Enforcement of personal data rights in the EU is generally left to national regulatory authorities who have been established specifically for that purpose (such as the Office of the Irish Data Protection Commissioner). In the US, some of this task has been taken up by a coalition comprised of the FTC, state legislatures and attorneys general. Those suspicious of the perceived looseness of privacy laws in the US would do well to remember that the world’s first data security breach law was enacted by the state of California in 2003. The GDPR will introduce a harmonise breach reporting regime across the EU for the first time.

The GDPR provides for compensation where a breach of the regulation has led to a data subject suffering immaterial or non-pecuniary harm. This is helpful insofar as it harmonises the European position on the issue after the rulings of the English Court of Appeal in Google v Vidal-Hall and the Irish High Court in Collins v FBD Insurance plc. Compensating for immaterial harm in the privacy context has traditionally been a bridge too far for courts in the US (Clapper v Amnesty International).

While the US courts have been traditionally sceptical of immaterial harm, the EU can learn from the way in which consumer privacy rights have been vindicated in class action suits. Article 80 of the GDPR provides that privacy advocacy groups can take actions on behalf of groups of data subjects whose rights have been infringed. This right, combined with the right to recover for immaterial harm, should prove a serious deterrent to companies who might be tempted to skirt around data subject rights.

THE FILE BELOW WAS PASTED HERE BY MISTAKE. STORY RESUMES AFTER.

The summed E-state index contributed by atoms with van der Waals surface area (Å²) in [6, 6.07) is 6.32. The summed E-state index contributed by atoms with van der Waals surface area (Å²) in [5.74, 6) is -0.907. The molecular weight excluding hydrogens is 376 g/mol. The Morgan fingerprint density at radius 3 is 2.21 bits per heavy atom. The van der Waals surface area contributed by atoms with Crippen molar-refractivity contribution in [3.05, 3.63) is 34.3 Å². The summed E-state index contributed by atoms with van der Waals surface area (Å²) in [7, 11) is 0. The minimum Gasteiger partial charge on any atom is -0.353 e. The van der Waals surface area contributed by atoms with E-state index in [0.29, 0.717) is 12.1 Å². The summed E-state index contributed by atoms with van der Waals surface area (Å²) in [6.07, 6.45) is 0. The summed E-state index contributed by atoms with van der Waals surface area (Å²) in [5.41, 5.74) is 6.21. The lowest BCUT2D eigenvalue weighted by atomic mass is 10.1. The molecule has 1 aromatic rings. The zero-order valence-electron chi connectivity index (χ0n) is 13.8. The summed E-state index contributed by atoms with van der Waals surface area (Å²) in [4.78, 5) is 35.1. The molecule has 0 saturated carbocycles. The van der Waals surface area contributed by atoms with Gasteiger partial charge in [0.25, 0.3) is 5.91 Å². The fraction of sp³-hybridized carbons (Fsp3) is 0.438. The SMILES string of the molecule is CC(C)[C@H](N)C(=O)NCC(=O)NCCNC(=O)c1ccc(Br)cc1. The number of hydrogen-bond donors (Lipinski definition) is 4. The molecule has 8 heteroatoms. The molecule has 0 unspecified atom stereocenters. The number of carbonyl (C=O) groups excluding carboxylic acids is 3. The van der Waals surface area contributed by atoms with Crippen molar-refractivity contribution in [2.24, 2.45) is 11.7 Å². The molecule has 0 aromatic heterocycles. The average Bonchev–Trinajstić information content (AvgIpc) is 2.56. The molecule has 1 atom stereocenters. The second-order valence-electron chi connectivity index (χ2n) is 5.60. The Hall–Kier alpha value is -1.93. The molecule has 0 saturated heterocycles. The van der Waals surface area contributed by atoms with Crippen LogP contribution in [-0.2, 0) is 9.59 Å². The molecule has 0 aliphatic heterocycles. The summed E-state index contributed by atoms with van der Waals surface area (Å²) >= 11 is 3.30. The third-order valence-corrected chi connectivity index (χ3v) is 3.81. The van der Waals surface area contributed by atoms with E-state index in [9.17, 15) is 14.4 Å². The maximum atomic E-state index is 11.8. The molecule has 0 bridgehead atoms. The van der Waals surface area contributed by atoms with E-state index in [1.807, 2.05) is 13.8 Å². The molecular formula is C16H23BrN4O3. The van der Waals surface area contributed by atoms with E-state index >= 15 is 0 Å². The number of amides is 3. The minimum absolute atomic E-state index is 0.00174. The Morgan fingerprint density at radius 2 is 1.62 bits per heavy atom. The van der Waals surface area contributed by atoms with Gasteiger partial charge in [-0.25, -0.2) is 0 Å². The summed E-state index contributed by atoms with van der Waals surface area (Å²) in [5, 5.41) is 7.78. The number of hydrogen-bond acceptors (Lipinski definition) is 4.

The GDPR also fixes a notable omission of the 1995 Directive by directly addressing the processing of children’s personal data. It provides that where a child’s consent is required in order to provide them access to an information society service and the child is under the local lawful age of consent, the provider of the service must obtain verifiable parental consent. This echoes the equivalent provision of COPPA which appears to have partly inspired it and provides an example of at least one area where the standard in the US and the EU is similar.

The future is already here — it's just not very evenly distributed (William Gibson)

It is hard to avoid the conclusion that the future of privacy law would appear to be European. While most of the world has enthusiastically embraced US technology companies and their products, they have also adopted European-style data protection laws. This is a trend which is likely to continue under the GDPR because of the very wide territorial scope claimed by the regulation in Article 3. That article provides that the GDPR will apply to companies who offer goods and services to European data subjects (even if the company itself is not based in the EU). Even the UK, soon to leave the EU, has conceded that it will implement the GDPR in full. The influence of the GDPR will also be spread by data processing agreements which will contractually require that US controllers and processors meet the standards set by European counterparties.

In October 2015, the Court of Justice of the European Union (CJEU) struck down the Safe Harbor regime for the transfer of personal data from the EU to the US. In March of this year, the Irish Data Protection Commissioner petitioned the court to refer the European Commission’s standard contractual clauses to the CJEU in order to determine whether they meet the standard of protection for data subjects required under European law. The consequences could be far-reaching as the standard contractual clauses are widely relied on by companies and organisations transferring personal data between the EU and the US. The latest episode in transatlantic privacy relations is currently being considered by the Irish High Court and at the time of writing, we await the court’s decision.

This article was published in the American Lawyer Global 100 edition, October 2017